(2.) Lee, M. C. & Bariol, S. V. Changes in upper urinary tract stone composition in Australia over the pa. Band 5 (1982).st 30 years. BJU international 112 Suppl 2, 65-68, doi:10.1111/bju.l2383(2013).

(3.) Shafi, H. et al. Bacteriological study and structural composition of staghorn stones removed by the anatrophic nephrolithotomic procedure. Saudi journal of kidney diseases and transplantation : an official publication of the Saudi Center for Organ Transplantation, Saudi Arabia 24, 418-423 (2013).

(4.) Resnick, M. I. Evaluation and management of infection stones. Urol Clin North Am 8, 265-276 (1981).

(5.) Flannigan, R., Choy, W. H., Chew, B. & Lange, D. Renal struvite stones--pathogenesis, microbiology, and management strategies. Nat Rev Urol 11, 333-341, doi:10.1038/nrurol.2014.99 (2014).

(6.) Koga, S., Arakaki, Y., Matsuoka, M. & Ohyama, C. Staghorn calculi--long-term results of management. Br J Urol 68, 122-124 (1991).

(7.) Schwartz, B. F. & Stoller, M. L. Nonsurgical management of infection-related renal calculi. Urol Clin North Am 26, 765-778, viii (1999).

(8.) Bichler, K. H. et al. Urinary infection stones. Int J Antimicrob Agents 19, 488-498 (2002).

(9.) Margel, D. et al. Clinical implication of routine stone culture in percutaneous nephrolithotomy--a prospective study. Urology 67, 26-29, doi:10.1016/j.urology.2005.08.008 (2006).

(10.) Blandy, J. P. & Singh, M. The case for a more aggressive approach to staghorn stones. The Journal of urology 115, 505-506 (1976).

(11.) Teichman, J. M., Long, R. D. & Hulbert, J. C. Long-term renal fate and prognosis after staghorn calculus management. The Journal of urology 153, 1403-1407 (1995).

(12.) Marguet, C. G. et al. Simultaneous combined use of flexible ureteroscopy and percutaneous nephrolithotomy to reduce the number of access tracts in the management of complex renal calculi. BJU international 96, 1097-1100, doi:10.1111/j.l464-410X.2005.05808.x (2005).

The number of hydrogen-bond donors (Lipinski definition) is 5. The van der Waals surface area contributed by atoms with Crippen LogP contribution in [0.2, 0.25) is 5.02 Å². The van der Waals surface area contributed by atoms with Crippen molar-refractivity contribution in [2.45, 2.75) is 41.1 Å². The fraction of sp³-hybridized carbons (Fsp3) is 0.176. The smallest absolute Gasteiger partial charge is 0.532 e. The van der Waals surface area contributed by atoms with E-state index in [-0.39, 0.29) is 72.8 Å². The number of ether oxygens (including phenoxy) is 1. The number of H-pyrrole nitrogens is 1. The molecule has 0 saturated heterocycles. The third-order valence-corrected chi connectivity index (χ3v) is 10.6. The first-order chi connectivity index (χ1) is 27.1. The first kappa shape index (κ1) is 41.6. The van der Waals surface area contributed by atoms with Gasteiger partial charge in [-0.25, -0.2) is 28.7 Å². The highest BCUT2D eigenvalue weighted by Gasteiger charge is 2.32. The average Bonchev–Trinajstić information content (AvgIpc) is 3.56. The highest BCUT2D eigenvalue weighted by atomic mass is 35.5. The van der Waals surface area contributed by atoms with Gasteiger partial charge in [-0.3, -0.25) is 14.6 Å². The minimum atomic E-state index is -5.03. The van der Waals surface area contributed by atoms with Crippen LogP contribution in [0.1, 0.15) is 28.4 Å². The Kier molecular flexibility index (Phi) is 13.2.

(13.) Meretyk, S. et al. Complete staghorn calculi: random prospective comparison between extracorporeal shock wave lithotripsy monotherapy and combined with percutaneous nephrostolithotomy. The Journal of urology 157, 780-786 (1997).

(14.) Esen, A. A., Kirkali, Z. & Guler, C. Open stone surgery: is it still a preferable procedure in the management of staghorn calculi? Int Urol Nephrol 26, 247-253 (1994).

(15.) Lam, H. S. et al. Staghorn calculi: analysis of treatment results between initial percutaneous nephrostolithotomy and extracorporeal shock wave lithotripsy monotherapy with reference to surface area. The Journal of urology 147, 1219-1225 (1992).

(16.) Preminger, G. M. et al. Chapter 1: AUA guideline on management of staghorn calculi: diagnosis and treatment recommendations. The Journal of urology 173, 1991-2000 (2005).

(17.) Balk, N, Strohmaier, W., Schmid, M. & Bichler, K. in 2nd European Symposium on Stone Disease Vol. 18 (Urological Research, Basel, 1990).

(18.) Englert, K. M., McAteer, J. A., Lingeman, J. E. & Williams, J. C., Jr. High carbonate level of apatite in kidney stones implies infection, but is it predictive? Urolithiasis 41, 389-394, doi:10.1007/s00240-013-0591-6(2013).

(19.) Tavichakorntrakool, R. et al. Extensive characterizations of bacteria isolated from catheterized urine and stone matrices in patients with nephrolithiasis. Nephrology, dialysis, transplantation : official publication of the European Dialysis and Transplant Association - European Renal Association 27, 4125-4130, doi:10.1093/ndt/gfs057 (2012).

(20.) Mariappan, P., Smith, G., Moussa, S. A. & Tolley, D. A. One week of ciprofloxacin before percutaneous nephrolithotomy significantly reduces upper tract infection and urosepsis: a prospective controlled study. BJU international 98, 1075-1079, doi:10.1111/j.l464-410X.2006.06450.x (2006).

(21.) Kristensen, C., Parks, J. H., Lindheimer, M. & Coe, F. L. Reduced glomerular filtration rate and hypercalciuria in primary struvite nephrolithiasis. Kidney Int 32, 749-753 (1987).

(22.) Ariyanto, E., Sen, T. & Ang, H. M. The influence of various physico-chemical process parameters on kinetics and growth mechanism of struvite crystallisation. Advanced Powder Technology 25, 682-694 (2014).

Figures and Table

Ryan Kendrick Flannigan (1); Andrew Battison (1); Shubha De (2); Mitchell R. Humphreys (3); Markus Bader (4); Ekaterina Lellig (5); Manoj Monga (2); Ben H. Chew (1); Dirk Lange (1)

(1) The Stone Centre at Vancouver General Hospital, Department of Urologic Sciences, University of British Columbia, Vancouver BC, Canada; (2) Stevan Streem Centre of Endourology & Stone Disease, The Cleveland Clinic, Cleveland, OH, United States; (3) Department of Urology, Mayo Clinic, Phoenix, Arizona, Mayo Clinic, Phoenix, AZ, United States; (4) UroClinic Munchen Giesig, Munich, Germany; (5) Klinikum Grosshadern der Universitat Munchen, Munich Germany

Cite as: Can Urol Assoc J 2017 Dec. 22; Epub ahead of print.

http://dx.doi.org/10.5489/cuaj.4804

Published online December 22, 2017

Caption: Fig. 1. Graph of bacterial species isolates from patient urine cultures presenting with A) homogeneous struvite stones; B) struvite and calcium oxalate; C) struvite and calcium phosphate; D) calcium carbonate; and E) calcium and other stone heterogeneities.